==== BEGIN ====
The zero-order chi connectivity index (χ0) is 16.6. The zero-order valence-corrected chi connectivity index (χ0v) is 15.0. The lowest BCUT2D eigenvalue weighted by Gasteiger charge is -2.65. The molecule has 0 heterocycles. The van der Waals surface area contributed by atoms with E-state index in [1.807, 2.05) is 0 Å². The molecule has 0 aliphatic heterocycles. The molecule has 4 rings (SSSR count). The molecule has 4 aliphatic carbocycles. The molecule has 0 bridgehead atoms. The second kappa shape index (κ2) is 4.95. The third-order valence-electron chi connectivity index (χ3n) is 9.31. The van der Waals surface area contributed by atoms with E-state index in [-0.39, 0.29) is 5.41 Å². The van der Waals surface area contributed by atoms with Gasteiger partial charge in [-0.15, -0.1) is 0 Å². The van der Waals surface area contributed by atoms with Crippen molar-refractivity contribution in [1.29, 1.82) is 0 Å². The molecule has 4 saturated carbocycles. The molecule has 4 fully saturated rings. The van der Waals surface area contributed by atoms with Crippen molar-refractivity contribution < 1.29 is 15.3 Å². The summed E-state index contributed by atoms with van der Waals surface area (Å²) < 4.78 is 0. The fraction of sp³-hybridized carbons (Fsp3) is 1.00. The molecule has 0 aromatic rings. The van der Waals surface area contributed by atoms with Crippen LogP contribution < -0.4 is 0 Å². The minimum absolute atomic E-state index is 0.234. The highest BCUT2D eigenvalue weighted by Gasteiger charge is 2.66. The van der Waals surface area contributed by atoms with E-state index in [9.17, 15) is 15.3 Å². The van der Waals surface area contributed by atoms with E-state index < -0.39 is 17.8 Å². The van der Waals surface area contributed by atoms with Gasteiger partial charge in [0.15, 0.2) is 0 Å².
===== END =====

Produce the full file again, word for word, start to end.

The zero-order chi connectivity index (χ0) is 16.6. The zero-order valence-corrected chi connectivity index (χ0v) is 15.0. The lowest BCUT2D eigenvalue weighted by Gasteiger charge is -2.65. The molecule has 0 heterocycles. The van der Waals surface area contributed by atoms with E-state index in [1.807, 2.05) is 0 Å². The molecule has 0 aliphatic heterocycles. The molecule has 4 rings (SSSR count). The molecule has 4 aliphatic carbocycles. The molecule has 0 bridgehead atoms. The second kappa shape index (κ2) is 4.95. The third-order valence-electron chi connectivity index (χ3n) is 9.31. The van der Waals surface area contributed by atoms with E-state index in [-0.39, 0.29) is 5.41 Å². The van der Waals surface area contributed by atoms with Gasteiger partial charge in [-0.15, -0.1) is 0 Å². The van der Waals surface area contributed by atoms with Crippen molar-refractivity contribution in [1.29, 1.82) is 0 Å². The molecule has 4 saturated carbocycles. The molecule has 4 fully saturated rings. The van der Waals surface area contributed by atoms with Crippen molar-refractivity contribution < 1.29 is 15.3 Å². The summed E-state index contributed by atoms with van der Waals surface area (Å²) < 4.78 is 0. The fraction of sp³-hybridized carbons (Fsp3) is 1.00. The molecule has 0 aromatic rings. The van der Waals surface area contributed by atoms with Crippen LogP contribution < -0.4 is 0 Å². The minimum absolute atomic E-state index is 0.234. The highest BCUT2D eigenvalue weighted by Gasteiger charge is 2.66. The van der Waals surface area contributed by atoms with E-state index in [9.17, 15) is 15.3 Å². The van der Waals surface area contributed by atoms with E-state index < -0.39 is 17.8 Å². The van der Waals surface area contributed by atoms with Gasteiger partial charge in [0.15, 0.2) is 0 Å².